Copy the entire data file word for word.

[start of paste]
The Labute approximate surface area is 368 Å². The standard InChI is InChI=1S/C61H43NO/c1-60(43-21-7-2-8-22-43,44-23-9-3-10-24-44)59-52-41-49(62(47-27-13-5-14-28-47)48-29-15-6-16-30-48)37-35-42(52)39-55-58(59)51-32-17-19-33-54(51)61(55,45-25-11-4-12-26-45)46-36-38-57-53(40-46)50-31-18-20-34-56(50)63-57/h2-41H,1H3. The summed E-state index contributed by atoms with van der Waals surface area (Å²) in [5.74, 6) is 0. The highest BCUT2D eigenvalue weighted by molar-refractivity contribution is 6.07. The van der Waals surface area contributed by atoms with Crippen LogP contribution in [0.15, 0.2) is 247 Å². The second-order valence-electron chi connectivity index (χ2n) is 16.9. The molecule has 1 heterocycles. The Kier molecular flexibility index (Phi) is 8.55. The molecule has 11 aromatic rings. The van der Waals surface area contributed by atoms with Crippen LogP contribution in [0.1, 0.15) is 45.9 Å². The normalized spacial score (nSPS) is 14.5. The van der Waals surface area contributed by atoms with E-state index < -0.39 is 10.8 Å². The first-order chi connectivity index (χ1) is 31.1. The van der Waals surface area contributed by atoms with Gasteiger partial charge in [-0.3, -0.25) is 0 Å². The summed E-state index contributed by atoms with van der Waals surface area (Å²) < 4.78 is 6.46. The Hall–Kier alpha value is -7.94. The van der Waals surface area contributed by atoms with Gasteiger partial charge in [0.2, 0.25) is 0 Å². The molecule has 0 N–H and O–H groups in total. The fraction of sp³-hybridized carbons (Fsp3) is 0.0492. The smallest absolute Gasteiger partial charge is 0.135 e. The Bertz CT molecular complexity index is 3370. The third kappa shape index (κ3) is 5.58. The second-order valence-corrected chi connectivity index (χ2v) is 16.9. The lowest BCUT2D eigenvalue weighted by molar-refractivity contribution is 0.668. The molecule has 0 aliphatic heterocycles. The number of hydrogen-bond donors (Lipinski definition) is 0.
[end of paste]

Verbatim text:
The Labute approximate surface area is 368 Å². The standard InChI is InChI=1S/C61H43NO/c1-60(43-21-7-2-8-22-43,44-23-9-3-10-24-44)59-52-41-49(62(47-27-13-5-14-28-47)48-29-15-6-16-30-48)37-35-42(52)39-55-58(59)51-32-17-19-33-54(51)61(55,45-25-11-4-12-26-45)46-36-38-57-53(40-46)50-31-18-20-34-56(50)63-57/h2-41H,1H3. The summed E-state index contributed by atoms with van der Waals surface area (Å²) in [5.74, 6) is 0. The highest BCUT2D eigenvalue weighted by molar-refractivity contribution is 6.07. The van der Waals surface area contributed by atoms with Crippen LogP contribution in [0.15, 0.2) is 247 Å². The second-order valence-electron chi connectivity index (χ2n) is 16.9. The molecule has 1 heterocycles. The Kier molecular flexibility index (Phi) is 8.55. The molecule has 11 aromatic rings. The van der Waals surface area contributed by atoms with Crippen LogP contribution in [0.1, 0.15) is 45.9 Å². The normalized spacial score (nSPS) is 14.5. The van der Waals surface area contributed by atoms with E-state index < -0.39 is 10.8 Å². The first-order chi connectivity index (χ1) is 31.1. The van der Waals surface area contributed by atoms with Gasteiger partial charge in [-0.3, -0.25) is 0 Å². The summed E-state index contributed by atoms with van der Waals surface area (Å²) < 4.78 is 6.46. The Hall–Kier alpha value is -7.94. The van der Waals surface area contributed by atoms with Gasteiger partial charge in [0.2, 0.25) is 0 Å². The molecule has 0 N–H and O–H groups in total. The fraction of sp³-hybridized carbons (Fsp3) is 0.0492. The smallest absolute Gasteiger partial charge is 0.135 e. The Bertz CT molecular complexity index is 3370. The third kappa shape index (κ3) is 5.58. The second-order valence-corrected chi connectivity index (χ2v) is 16.9. The lowest BCUT2D eigenvalue weighted by molar-refractivity contribution is 0.668. The molecule has 0 aliphatic heterocycles. The number of hydrogen-bond donors (Lipinski definition) is 0.